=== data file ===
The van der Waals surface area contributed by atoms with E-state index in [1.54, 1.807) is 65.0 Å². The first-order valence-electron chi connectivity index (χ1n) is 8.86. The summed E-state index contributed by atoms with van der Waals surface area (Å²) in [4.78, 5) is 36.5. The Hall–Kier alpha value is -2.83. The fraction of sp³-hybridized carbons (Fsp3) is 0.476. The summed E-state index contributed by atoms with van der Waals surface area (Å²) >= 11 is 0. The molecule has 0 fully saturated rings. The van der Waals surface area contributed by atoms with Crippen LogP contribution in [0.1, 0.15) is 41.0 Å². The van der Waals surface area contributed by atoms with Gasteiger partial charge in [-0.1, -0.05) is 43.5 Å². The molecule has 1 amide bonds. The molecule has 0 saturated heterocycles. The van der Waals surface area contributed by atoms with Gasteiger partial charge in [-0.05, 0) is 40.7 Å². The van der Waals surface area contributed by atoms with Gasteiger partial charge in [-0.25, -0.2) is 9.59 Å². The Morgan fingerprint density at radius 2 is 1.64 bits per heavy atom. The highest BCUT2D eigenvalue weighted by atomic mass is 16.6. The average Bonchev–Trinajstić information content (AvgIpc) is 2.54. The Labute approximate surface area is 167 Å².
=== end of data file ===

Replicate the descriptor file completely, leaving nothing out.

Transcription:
The van der Waals surface area contributed by atoms with E-state index in [1.54, 1.807) is 65.0 Å². The first-order valence-electron chi connectivity index (χ1n) is 8.86. The summed E-state index contributed by atoms with van der Waals surface area (Å²) in [4.78, 5) is 36.5. The Hall–Kier alpha value is -2.83. The fraction of sp³-hybridized carbons (Fsp3) is 0.476. The summed E-state index contributed by atoms with van der Waals surface area (Å²) >= 11 is 0. The molecule has 0 fully saturated rings. The van der Waals surface area contributed by atoms with Crippen LogP contribution in [0.1, 0.15) is 41.0 Å². The van der Waals surface area contributed by atoms with Gasteiger partial charge in [-0.1, -0.05) is 43.5 Å². The molecule has 1 amide bonds. The molecule has 0 saturated heterocycles. The van der Waals surface area contributed by atoms with Gasteiger partial charge in [-0.05, 0) is 40.7 Å². The van der Waals surface area contributed by atoms with Gasteiger partial charge in [-0.25, -0.2) is 9.59 Å². The Morgan fingerprint density at radius 2 is 1.64 bits per heavy atom. The highest BCUT2D eigenvalue weighted by atomic mass is 16.6. The average Bonchev–Trinajstić information content (AvgIpc) is 2.54. The Labute approximate surface area is 167 Å².